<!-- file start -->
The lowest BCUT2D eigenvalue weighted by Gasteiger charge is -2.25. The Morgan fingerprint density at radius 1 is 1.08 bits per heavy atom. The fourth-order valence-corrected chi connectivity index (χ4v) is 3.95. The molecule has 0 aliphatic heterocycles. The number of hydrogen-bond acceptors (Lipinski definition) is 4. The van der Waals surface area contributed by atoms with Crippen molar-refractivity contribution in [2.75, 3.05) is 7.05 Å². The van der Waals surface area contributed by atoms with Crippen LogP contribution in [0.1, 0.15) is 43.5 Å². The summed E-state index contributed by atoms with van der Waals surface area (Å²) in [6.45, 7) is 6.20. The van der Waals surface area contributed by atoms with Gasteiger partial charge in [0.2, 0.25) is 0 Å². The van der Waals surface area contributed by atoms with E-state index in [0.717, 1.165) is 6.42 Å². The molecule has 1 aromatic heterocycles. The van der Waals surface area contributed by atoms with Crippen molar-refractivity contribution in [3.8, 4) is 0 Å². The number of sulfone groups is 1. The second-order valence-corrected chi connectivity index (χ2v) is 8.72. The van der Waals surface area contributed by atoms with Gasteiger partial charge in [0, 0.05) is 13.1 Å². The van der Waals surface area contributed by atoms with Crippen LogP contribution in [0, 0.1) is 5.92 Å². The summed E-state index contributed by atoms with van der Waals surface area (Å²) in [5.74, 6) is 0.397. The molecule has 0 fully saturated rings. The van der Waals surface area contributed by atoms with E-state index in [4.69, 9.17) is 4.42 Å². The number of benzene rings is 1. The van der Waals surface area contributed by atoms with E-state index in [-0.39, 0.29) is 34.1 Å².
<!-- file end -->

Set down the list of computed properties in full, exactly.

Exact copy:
The lowest BCUT2D eigenvalue weighted by Gasteiger charge is -2.25. The Morgan fingerprint density at radius 1 is 1.08 bits per heavy atom. The fourth-order valence-corrected chi connectivity index (χ4v) is 3.95. The molecule has 0 aliphatic heterocycles. The number of hydrogen-bond acceptors (Lipinski definition) is 4. The van der Waals surface area contributed by atoms with Crippen molar-refractivity contribution in [2.75, 3.05) is 7.05 Å². The van der Waals surface area contributed by atoms with Crippen LogP contribution in [0.1, 0.15) is 43.5 Å². The summed E-state index contributed by atoms with van der Waals surface area (Å²) in [6.45, 7) is 6.20. The van der Waals surface area contributed by atoms with Gasteiger partial charge in [0.2, 0.25) is 0 Å². The van der Waals surface area contributed by atoms with E-state index in [0.717, 1.165) is 6.42 Å². The molecule has 1 aromatic heterocycles. The van der Waals surface area contributed by atoms with Crippen molar-refractivity contribution in [3.8, 4) is 0 Å². The number of sulfone groups is 1. The second-order valence-corrected chi connectivity index (χ2v) is 8.72. The van der Waals surface area contributed by atoms with Gasteiger partial charge in [0, 0.05) is 13.1 Å². The van der Waals surface area contributed by atoms with Crippen LogP contribution in [0, 0.1) is 5.92 Å². The summed E-state index contributed by atoms with van der Waals surface area (Å²) in [5.74, 6) is 0.397. The molecule has 0 fully saturated rings. The van der Waals surface area contributed by atoms with E-state index in [4.69, 9.17) is 4.42 Å². The number of benzene rings is 1. The van der Waals surface area contributed by atoms with E-state index in [-0.39, 0.29) is 34.1 Å².